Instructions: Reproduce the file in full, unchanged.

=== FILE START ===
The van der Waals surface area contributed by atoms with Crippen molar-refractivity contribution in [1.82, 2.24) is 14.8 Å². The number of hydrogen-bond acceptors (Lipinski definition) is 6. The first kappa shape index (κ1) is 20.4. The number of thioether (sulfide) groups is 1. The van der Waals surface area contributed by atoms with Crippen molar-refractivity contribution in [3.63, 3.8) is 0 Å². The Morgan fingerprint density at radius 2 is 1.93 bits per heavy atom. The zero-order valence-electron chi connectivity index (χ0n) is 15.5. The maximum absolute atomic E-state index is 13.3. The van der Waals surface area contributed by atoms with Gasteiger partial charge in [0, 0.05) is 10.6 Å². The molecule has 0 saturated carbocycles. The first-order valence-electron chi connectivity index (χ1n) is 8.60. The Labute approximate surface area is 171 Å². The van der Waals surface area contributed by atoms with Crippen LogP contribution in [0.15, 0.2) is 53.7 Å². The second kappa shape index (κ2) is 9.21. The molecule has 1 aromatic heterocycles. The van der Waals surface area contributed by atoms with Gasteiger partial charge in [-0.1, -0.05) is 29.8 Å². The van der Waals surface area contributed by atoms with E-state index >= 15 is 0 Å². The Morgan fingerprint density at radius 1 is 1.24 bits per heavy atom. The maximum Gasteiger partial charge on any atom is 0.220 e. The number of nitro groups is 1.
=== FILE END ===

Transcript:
The van der Waals surface area contributed by atoms with Crippen molar-refractivity contribution in [1.82, 2.24) is 14.8 Å². The number of hydrogen-bond acceptors (Lipinski definition) is 6. The first kappa shape index (κ1) is 20.4. The number of thioether (sulfide) groups is 1. The van der Waals surface area contributed by atoms with Crippen molar-refractivity contribution in [3.63, 3.8) is 0 Å². The Morgan fingerprint density at radius 2 is 1.93 bits per heavy atom. The zero-order valence-electron chi connectivity index (χ0n) is 15.5. The maximum absolute atomic E-state index is 13.3. The van der Waals surface area contributed by atoms with Gasteiger partial charge in [0, 0.05) is 10.6 Å². The molecule has 0 saturated carbocycles. The first-order valence-electron chi connectivity index (χ1n) is 8.60. The Labute approximate surface area is 171 Å². The van der Waals surface area contributed by atoms with Crippen LogP contribution in [0.15, 0.2) is 53.7 Å². The second kappa shape index (κ2) is 9.21. The molecule has 1 aromatic heterocycles. The van der Waals surface area contributed by atoms with Gasteiger partial charge in [-0.1, -0.05) is 29.8 Å². The van der Waals surface area contributed by atoms with E-state index >= 15 is 0 Å². The Morgan fingerprint density at radius 1 is 1.24 bits per heavy atom. The maximum Gasteiger partial charge on any atom is 0.220 e. The number of nitro groups is 1.